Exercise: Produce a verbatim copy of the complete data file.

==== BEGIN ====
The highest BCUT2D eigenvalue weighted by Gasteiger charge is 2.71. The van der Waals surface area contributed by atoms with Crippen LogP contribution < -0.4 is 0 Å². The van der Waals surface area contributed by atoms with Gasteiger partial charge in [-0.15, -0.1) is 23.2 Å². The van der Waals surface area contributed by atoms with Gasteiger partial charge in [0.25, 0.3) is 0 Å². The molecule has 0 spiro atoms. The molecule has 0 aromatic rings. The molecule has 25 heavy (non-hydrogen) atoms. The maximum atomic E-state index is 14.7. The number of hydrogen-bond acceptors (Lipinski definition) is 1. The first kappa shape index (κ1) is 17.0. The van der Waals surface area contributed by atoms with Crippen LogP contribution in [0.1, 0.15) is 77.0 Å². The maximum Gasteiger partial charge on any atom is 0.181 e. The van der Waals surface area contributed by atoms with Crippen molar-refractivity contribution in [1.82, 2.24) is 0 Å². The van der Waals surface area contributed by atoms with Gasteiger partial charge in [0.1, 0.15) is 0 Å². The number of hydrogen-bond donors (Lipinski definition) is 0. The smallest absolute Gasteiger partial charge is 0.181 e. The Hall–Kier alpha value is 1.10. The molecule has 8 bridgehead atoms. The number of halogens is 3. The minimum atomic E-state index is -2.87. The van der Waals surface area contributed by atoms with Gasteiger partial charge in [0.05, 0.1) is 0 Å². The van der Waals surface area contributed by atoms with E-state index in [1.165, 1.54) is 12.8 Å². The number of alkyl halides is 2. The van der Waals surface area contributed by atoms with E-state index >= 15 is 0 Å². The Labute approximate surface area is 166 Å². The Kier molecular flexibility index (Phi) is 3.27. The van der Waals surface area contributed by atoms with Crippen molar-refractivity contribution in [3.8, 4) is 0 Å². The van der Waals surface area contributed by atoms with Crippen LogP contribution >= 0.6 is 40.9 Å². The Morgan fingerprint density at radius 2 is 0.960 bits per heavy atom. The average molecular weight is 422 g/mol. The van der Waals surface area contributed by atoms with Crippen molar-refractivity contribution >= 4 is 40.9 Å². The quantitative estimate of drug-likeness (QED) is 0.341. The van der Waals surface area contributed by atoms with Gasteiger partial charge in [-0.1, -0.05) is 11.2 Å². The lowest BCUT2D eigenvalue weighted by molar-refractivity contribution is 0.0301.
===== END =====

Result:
The highest BCUT2D eigenvalue weighted by Gasteiger charge is 2.71. The van der Waals surface area contributed by atoms with Crippen LogP contribution < -0.4 is 0 Å². The van der Waals surface area contributed by atoms with Gasteiger partial charge in [-0.15, -0.1) is 23.2 Å². The van der Waals surface area contributed by atoms with Gasteiger partial charge in [0.25, 0.3) is 0 Å². The molecule has 0 spiro atoms. The molecule has 0 aromatic rings. The molecule has 25 heavy (non-hydrogen) atoms. The maximum atomic E-state index is 14.7. The number of hydrogen-bond acceptors (Lipinski definition) is 1. The first kappa shape index (κ1) is 17.0. The van der Waals surface area contributed by atoms with Crippen LogP contribution in [0.1, 0.15) is 77.0 Å². The maximum Gasteiger partial charge on any atom is 0.181 e. The van der Waals surface area contributed by atoms with Crippen molar-refractivity contribution in [1.82, 2.24) is 0 Å². The van der Waals surface area contributed by atoms with Gasteiger partial charge in [0.1, 0.15) is 0 Å². The number of hydrogen-bond donors (Lipinski definition) is 0. The smallest absolute Gasteiger partial charge is 0.181 e. The Hall–Kier alpha value is 1.10. The molecule has 8 bridgehead atoms. The number of halogens is 3. The minimum atomic E-state index is -2.87. The van der Waals surface area contributed by atoms with Gasteiger partial charge in [0.05, 0.1) is 0 Å². The van der Waals surface area contributed by atoms with E-state index in [1.165, 1.54) is 12.8 Å². The number of alkyl halides is 2. The van der Waals surface area contributed by atoms with E-state index >= 15 is 0 Å². The Labute approximate surface area is 166 Å². The Kier molecular flexibility index (Phi) is 3.27. The van der Waals surface area contributed by atoms with Crippen molar-refractivity contribution in [3.8, 4) is 0 Å². The van der Waals surface area contributed by atoms with Crippen LogP contribution >= 0.6 is 40.9 Å². The Morgan fingerprint density at radius 2 is 0.960 bits per heavy atom. The average molecular weight is 422 g/mol. The van der Waals surface area contributed by atoms with Crippen molar-refractivity contribution >= 4 is 40.9 Å². The quantitative estimate of drug-likeness (QED) is 0.341. The van der Waals surface area contributed by atoms with Gasteiger partial charge in [-0.1, -0.05) is 11.2 Å². The lowest BCUT2D eigenvalue weighted by molar-refractivity contribution is 0.0301.